Feature Article - April 2008
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Life Preservers

Meeting the Challenges of 21st Century Aquatic Risk

By Hayli Morrison


The Legislative Solution

Much as the CDC hopes to improve legislative uniformity across the 50 states with its Model Aquatic Health Code, the Association of Pool and Spa Professionals (APSP) is targeting the same goal. The organization has committees reviewing and updating 14 ANSI standards. The standards, in various stages of review and revision, address everything from hot tubs to pool enclosures to avoiding suction entrapment. APSP has even organized a Recreational Water Quality Committee, which is looking at similar issues as CDC's Model Aquatic Health Code committee.

"State codes can become very outdated and cumbersome, and may not be up to industry standards," said Jill White, chair of the writing committee for APSP-12, a brand new standard that will address aquatic safety and risk management. "If all the states look to one guide as a basis for updating their codes, then it will bring everyone up to date and ultimately save lives."

The APSP creates its standards specific to the nine different classifications of aquatic facilities. That way, it takes into account the specific characteristics and practical safety and risk management considerations of each different type of facility. The writing committees are taking a very thorough, research-oriented approach to crafting the standards. For instance, APSP-12 includes categories like lifeguard definition, lifeguard physical attributes, safety signs, child protection, volunteer training and even rafts and flotation toys.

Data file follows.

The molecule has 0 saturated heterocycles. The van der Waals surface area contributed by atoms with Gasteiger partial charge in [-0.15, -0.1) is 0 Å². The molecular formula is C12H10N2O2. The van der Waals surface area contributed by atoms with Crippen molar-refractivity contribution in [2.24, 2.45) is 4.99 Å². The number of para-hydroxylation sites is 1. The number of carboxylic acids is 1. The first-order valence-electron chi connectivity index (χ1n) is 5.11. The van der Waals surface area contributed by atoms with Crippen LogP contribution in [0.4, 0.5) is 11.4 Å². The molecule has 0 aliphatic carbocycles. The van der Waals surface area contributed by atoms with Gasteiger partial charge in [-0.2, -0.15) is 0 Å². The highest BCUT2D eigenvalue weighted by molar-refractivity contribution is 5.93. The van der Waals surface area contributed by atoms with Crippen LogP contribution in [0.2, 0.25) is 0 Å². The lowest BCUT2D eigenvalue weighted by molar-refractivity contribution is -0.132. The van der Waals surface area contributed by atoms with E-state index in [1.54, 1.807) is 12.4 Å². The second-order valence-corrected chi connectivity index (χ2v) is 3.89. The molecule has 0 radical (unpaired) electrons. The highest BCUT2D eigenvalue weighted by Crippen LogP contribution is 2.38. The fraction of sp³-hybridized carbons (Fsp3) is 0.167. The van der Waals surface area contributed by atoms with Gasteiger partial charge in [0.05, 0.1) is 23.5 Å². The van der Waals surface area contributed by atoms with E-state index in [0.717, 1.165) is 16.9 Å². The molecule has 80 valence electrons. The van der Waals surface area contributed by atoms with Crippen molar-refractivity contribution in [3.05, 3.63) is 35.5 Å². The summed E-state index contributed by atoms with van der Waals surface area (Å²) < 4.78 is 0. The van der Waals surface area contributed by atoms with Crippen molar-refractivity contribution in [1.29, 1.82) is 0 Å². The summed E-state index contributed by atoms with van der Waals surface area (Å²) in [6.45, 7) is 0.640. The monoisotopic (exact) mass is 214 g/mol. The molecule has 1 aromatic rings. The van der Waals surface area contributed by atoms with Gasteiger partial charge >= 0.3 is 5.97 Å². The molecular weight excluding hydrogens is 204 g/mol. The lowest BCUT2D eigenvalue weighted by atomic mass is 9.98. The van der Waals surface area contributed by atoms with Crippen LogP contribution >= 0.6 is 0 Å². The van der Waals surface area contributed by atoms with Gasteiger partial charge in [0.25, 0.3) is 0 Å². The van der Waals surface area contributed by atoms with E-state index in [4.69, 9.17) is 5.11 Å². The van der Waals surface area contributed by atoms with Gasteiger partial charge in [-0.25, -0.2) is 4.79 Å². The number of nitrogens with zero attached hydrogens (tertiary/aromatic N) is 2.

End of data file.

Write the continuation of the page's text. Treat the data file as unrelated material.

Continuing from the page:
In analyzing existing state codes regarding aquatic safety and risk management, the writing committee found a lot of inconsistencies from state to state, White said. Furthermore, there was very little information about patron responsibility and patron education on risk minimization. White said the new standards will be ideal because they are crafted by people with first-hand knowledge of aquatic safety and risk management issues.

"These are very highly respected leaders in the industry. Truly, the standards come from those people who understand how those facilities operate and what is practical," she said. "We're trying to put forth guidance that states the objective of safety without being so restrictive that it would hinder operations.

"A seemingly well-intended law could create unintended consequences and restrict operations of an aquatics facility because it was written by people who don't really understand," White added. "Involving aquatics professionals in the process creates a much more user-friendly product."